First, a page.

Anti-blackness in Latinx communities is rooted in white supremacy. Recognizing that marginalized people participate in anti-blackness is sometimes a hard concept for folks to accept. While we know, or at least should know by now, that our entire society participates in anti-blackness through various socio-political and economic ways, it can be especially difficult for people that come from histories of oppression to accept or even understand how they repeat patterns of oppression.
In dominant narratives of the U.S., we rarely learn about the intersections of black and Latinx histories, much less global histories. Because of this, we aren't able to connect how legacies of colonialism then create white supremacy and reinforce whiteness as the dominant power across racial and ethnic lines.
- What is race?
It's important that we expand our thinking around race and ethnicity for several reasons. For one, connecting to a global history of race can help us see that racism and racist structures extend beyond the U.S. We can also begin to understand how those histories relate to the marginalization of people today.
In a PBS Q&A about his documentary film, Black in Latin America, Dr. Henry Louis Gates, a Harvard University professor of African and African-American Studies, drops some truth about black history in the Americas.
He explains that of the "11.2 million Africans that we can count who survived the Middle Passage and landed in the New World ... only 450,000 came to the United States." That's a little over 4 percent, meaning that the rest of enslaved people from Africa were trafficked to Latin America and Caribbean regions. Depending on how much of the histories of slavery and colonization you're familiar with, you might remember maps that charted the "Middle Passage" back in school. I recall seeing thicker arrows that pointed from Western Africa to Latin America and the Caribbean, but apart from that, we never talked about the implications of those arrows.
As Gates points out, part of the reason that we are not familiar with this part of black history in the Americas is due to our lack of global understanding. "Also," he adds, "it is in part the responsibility of the countries in South America themselves — each of which underwent a period of whitening."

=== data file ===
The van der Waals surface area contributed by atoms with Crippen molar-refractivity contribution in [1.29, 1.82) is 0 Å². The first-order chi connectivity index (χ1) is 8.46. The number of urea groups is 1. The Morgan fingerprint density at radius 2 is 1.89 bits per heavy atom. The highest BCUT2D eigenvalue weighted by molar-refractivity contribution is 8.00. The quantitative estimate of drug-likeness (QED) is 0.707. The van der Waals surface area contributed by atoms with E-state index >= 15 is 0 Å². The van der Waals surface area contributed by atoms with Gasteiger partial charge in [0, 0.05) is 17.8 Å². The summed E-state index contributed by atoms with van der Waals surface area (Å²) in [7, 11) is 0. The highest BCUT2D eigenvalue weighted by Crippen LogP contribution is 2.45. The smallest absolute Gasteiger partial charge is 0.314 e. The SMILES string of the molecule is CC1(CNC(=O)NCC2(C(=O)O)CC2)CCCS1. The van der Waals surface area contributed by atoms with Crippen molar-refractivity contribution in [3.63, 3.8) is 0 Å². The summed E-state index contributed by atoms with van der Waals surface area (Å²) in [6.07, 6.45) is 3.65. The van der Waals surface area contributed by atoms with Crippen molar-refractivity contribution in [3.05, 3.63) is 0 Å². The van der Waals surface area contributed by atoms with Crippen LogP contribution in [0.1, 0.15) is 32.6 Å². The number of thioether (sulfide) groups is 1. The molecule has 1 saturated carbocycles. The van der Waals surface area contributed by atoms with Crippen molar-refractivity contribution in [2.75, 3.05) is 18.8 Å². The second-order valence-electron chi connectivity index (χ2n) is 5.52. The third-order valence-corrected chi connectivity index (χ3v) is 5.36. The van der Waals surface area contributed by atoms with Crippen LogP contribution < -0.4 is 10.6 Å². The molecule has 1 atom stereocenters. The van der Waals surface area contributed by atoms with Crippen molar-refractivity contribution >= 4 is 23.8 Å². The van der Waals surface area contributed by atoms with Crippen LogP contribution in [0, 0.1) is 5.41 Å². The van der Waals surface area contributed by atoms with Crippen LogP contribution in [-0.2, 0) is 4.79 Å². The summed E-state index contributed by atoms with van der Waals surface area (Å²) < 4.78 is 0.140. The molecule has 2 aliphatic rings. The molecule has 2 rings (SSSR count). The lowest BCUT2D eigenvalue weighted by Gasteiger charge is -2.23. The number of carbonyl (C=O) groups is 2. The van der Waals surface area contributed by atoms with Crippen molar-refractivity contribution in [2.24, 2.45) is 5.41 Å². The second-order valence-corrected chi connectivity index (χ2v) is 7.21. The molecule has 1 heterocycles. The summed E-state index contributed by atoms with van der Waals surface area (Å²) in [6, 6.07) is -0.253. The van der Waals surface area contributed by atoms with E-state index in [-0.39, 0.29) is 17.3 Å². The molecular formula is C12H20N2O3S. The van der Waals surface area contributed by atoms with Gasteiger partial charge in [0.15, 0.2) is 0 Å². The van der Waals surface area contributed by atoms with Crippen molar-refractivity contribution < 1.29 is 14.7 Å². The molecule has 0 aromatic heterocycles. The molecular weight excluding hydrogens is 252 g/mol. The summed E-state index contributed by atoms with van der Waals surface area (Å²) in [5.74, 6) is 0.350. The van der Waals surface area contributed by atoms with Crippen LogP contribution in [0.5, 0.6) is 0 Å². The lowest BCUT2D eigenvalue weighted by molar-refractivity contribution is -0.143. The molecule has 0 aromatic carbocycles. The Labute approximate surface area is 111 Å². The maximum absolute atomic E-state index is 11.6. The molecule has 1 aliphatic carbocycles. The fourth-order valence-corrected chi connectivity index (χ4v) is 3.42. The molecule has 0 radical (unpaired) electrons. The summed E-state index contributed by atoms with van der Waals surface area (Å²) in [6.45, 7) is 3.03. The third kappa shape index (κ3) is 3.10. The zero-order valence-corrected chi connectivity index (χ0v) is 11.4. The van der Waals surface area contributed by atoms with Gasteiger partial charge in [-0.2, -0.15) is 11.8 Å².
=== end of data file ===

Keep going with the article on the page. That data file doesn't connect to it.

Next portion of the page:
When Gates says South America, here, he's referring to Mexico and Central and South American countries. Countries in these regions intentionally put in place policies that incentivized European immigration with the intention to mejorar la raza, or "better the race." This sociopolitical movement was pushed by their governments to minimize racial and ethnic diversity in decision-making power. These policies were both anti-indigenous and anti-black.
This, too, affects how even black and brown people have internalized racism, because for generations, people have been conditioned to see their Afro-descendance and indigenous descendance in negative way. For example, from a young age, people are taught what is "good hair" and "pelo malo" ("bad hair"). Ideas of beauty center on European traits, such as lighter complexions and straight hair.
Today, there is not a lot of visibility of indigenous people and black people in Latin America. Popular television shows and films center casts, roles, and narratives on people of European descent. So what we see on our screens are people who are of lighter skin. Meanwhile, brown and black people in Latin America are positioned in lesser roles in cinema, which contributes to their erasure. The critically acclaimed film, Roma, is one example in which an indigenous woman is recognized for her work as a leading actor but even then, Yalitza Aparicio has faced a lot of anti-indigenous racism.
In the U.S., we see the erasure of Afro-Latinx people who sit at the intersections of race and ethnicity. The imposed Latino pan-ethnic identity makes us think that there is a single Latinx or black experience. The internalized racism within marginalized groups not only harms what we're capable of and limits our understanding of race and ethnicity and how it is created, but it is also violent. Latinx people who can be closer to whiteness because of race or class, do so at the expense of black and brown people. Given the real terror and violence implicated through white supremacist people and policies, we need to recognize and name how we participate in recreating oppression.
Acknowledging how we all participate in oppressive structure is one step and actively working to dismantle these structures is another. We can even begin to identify and address these things in our daily lives by reading into the spaces that we engage in, the people we are around, and the voices that we listen to.
Aylen Mercado is a brown, queer, Latinx chingona and Memphian pursuing an Urban Studies and Latin American and Latinx Studies degree at Rhodes College.